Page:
Objective—To determine the efficacy and safety of
percutaneous ethanol injection (PEI) for the treatment
of hyperthyroidism caused by bilateral hyperplastic
thyroid nodules in cats.
Procedure—Hyperthyroidism was diagnosed on the
basis of clinical signs and increased serum total thyroxine
(TT4) concentrations. The presence of 2 cervical
thyroid nodules was confirmed by use of ultrasonography
and technetium Tc 99m albumin thyroid scans.
After the death of 1 cat that received PEI in both thyroid
nodules at the same time, the protocol was
changed to injecting ethanol into 1 nodule at a time,
with at least 1 month between injections. Clinical
signs, serum TT4 concentrations, serum ionized calcium
concentrations, laryngeal function, findings on
ultrasonographic examinations of the ventral cervical
region, and results of thyroid scans were monitored.
Results—Serum TT4 concentrations transiently
decreased in all 6 cats (into the reference range in 5 of
6 cats) within 4 days of the first staged ethanol injection.
Each subsequent injection resulted in a transient
decrease in serum TT4 concentration. The longest period
of euthyroidism was 27 weeks. Adverse effects
included Horner's syndrome, dysphonia, and laryngeal
paralysis. One cat died of unrelated causes. One cat
underwent bilateral thyroidectomy, 2 cats were treated
with methimazole, and 2 cats that had increased
serum TT4 concentrations were not treated further,
because they remained clinically normal.
Conclusions and Clinical Relevance—Percutaneous
ethanol ablation of bilateral thyroid nodules as a treatment
for cats with hyperthyroidism is not recommended.
This treatment is not as efficacious as the
medical and surgical treatments presently used.
(J Am Vet Med Assoc 2001;218:1293–1297)
Objective—To determine sensitivity and specificity of
radiography, ultrasonography, and antegrade pyelography
for detection of ureteral obstructions in cats.
Procedure—Medical records of cats that had radiography,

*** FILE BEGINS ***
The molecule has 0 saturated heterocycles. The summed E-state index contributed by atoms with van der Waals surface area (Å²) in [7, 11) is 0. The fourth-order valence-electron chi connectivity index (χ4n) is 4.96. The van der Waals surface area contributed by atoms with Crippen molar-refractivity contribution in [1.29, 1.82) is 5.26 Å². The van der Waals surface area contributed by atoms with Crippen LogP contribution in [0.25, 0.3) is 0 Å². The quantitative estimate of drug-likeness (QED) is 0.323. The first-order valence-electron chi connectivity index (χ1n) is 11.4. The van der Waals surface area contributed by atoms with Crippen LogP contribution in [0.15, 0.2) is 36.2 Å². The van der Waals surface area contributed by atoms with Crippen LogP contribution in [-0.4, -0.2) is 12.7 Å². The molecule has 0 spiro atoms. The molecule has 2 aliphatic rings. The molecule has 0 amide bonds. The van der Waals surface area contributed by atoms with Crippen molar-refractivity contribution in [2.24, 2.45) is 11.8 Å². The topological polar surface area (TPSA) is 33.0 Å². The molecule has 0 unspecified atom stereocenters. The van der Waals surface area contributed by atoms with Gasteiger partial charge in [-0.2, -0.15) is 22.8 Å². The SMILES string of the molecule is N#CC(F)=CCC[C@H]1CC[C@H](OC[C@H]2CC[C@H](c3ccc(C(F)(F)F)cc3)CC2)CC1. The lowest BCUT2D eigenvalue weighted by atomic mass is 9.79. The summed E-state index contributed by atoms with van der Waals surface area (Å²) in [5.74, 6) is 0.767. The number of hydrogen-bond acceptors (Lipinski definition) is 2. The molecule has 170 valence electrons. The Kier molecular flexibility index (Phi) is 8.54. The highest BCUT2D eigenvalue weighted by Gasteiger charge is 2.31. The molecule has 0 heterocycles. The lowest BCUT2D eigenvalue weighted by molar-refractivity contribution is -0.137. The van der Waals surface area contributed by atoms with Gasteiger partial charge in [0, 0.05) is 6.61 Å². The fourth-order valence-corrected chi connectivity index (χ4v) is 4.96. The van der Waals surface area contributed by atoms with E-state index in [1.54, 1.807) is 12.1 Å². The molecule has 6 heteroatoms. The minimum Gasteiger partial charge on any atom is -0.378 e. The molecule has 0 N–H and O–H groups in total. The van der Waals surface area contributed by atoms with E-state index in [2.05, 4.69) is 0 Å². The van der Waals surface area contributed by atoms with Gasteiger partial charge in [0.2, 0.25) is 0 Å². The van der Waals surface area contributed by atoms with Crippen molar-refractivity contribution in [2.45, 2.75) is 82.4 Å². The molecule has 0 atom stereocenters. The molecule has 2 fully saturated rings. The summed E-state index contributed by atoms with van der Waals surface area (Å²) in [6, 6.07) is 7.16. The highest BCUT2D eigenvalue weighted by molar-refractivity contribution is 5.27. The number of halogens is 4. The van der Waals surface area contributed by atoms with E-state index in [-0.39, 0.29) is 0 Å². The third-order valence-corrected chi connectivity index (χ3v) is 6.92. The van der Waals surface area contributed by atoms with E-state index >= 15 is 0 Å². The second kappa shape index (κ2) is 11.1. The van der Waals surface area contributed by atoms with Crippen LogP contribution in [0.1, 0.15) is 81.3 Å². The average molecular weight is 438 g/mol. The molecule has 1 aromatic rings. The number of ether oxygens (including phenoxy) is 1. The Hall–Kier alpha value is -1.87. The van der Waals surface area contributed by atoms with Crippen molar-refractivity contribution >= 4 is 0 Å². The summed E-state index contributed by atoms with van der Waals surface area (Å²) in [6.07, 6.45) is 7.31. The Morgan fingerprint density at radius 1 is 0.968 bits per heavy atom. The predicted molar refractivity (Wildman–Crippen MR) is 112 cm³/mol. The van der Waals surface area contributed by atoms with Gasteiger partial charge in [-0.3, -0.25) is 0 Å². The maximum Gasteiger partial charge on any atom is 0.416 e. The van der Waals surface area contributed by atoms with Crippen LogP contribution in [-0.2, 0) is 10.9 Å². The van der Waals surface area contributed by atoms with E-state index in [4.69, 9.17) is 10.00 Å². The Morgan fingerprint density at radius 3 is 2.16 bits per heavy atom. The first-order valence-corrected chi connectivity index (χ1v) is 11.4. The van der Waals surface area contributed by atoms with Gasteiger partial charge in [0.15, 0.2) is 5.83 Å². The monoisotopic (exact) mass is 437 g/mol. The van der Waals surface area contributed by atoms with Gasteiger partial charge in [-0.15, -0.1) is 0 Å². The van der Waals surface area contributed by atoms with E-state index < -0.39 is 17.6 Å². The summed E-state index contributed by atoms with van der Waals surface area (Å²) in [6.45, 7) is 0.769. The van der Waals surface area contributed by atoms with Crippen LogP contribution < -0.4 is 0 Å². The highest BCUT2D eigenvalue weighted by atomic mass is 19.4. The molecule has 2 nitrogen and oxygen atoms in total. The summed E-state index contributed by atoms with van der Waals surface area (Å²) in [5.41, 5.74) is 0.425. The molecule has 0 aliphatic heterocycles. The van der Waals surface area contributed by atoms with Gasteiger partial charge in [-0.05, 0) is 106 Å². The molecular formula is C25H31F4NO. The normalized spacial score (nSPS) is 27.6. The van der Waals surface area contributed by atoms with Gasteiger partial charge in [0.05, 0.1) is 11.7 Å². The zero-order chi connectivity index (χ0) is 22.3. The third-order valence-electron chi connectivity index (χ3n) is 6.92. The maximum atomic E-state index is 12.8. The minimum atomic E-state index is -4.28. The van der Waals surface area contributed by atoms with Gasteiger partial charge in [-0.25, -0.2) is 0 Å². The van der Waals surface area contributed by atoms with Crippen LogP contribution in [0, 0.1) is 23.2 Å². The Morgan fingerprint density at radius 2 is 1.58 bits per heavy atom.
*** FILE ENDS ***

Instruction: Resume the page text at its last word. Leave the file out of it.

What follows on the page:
ultrasonography, and antegrade pyelography
performed for suspected ureteral obstructions were
examined. Ultrasound-guided pyelocentesis and fluoroscopic-
assisted antegrade pyelography were performed
on 18 kidneys in 11 cats. Obstructive ureteral
lesions were confirmed in all cats by surgical or
necropsy examination. Sensitivity and specificity of
survey radiography, ultrasonography, and antegrade
pyelography for identification of ureteral obstructions
were calculated. Surgical or necropsy findings were
used as the standard for comparison.
Results—All cats were azotemic. Mean ± SD serum
creatinine and BUN concentrations were 10.2 ± 6.1
and 149 ± 82 mg/dL, respectively. Fifteen of 18
ureters were found to be obstructed at surgery or
necropsy. Sensitivity and specificity were 60 and
100% for radiography and 100 and 33% for ultrasonography,
respectively, in identification of ureteral
obstructions. Leakage of contrast material developed
in 8 of 18 kidneys during antegrade pyelography and
prevented diagnostic interpretation in 5 of 18 studies.
For the 13 diagnostic studies, specificity and sensitivity
were 100% by use of the antegrade pyelography
technique. Correct identification of the anatomic location
of the ureteral obstruction was obtained in 100%
of diagnostic antegrade pyelography studies and in
60% of radiography or ultrasonography studies.
Conclusions and Clinical Relevance—Antegrade
pyelography can be a useful alternative in the diagnosis
and localization of ureteral obstructions in
azotemic cats, although leakage of contrast material
may prevent interpretation of the study. (J Am Vet
Med Assoc 2003;222:1576–1581)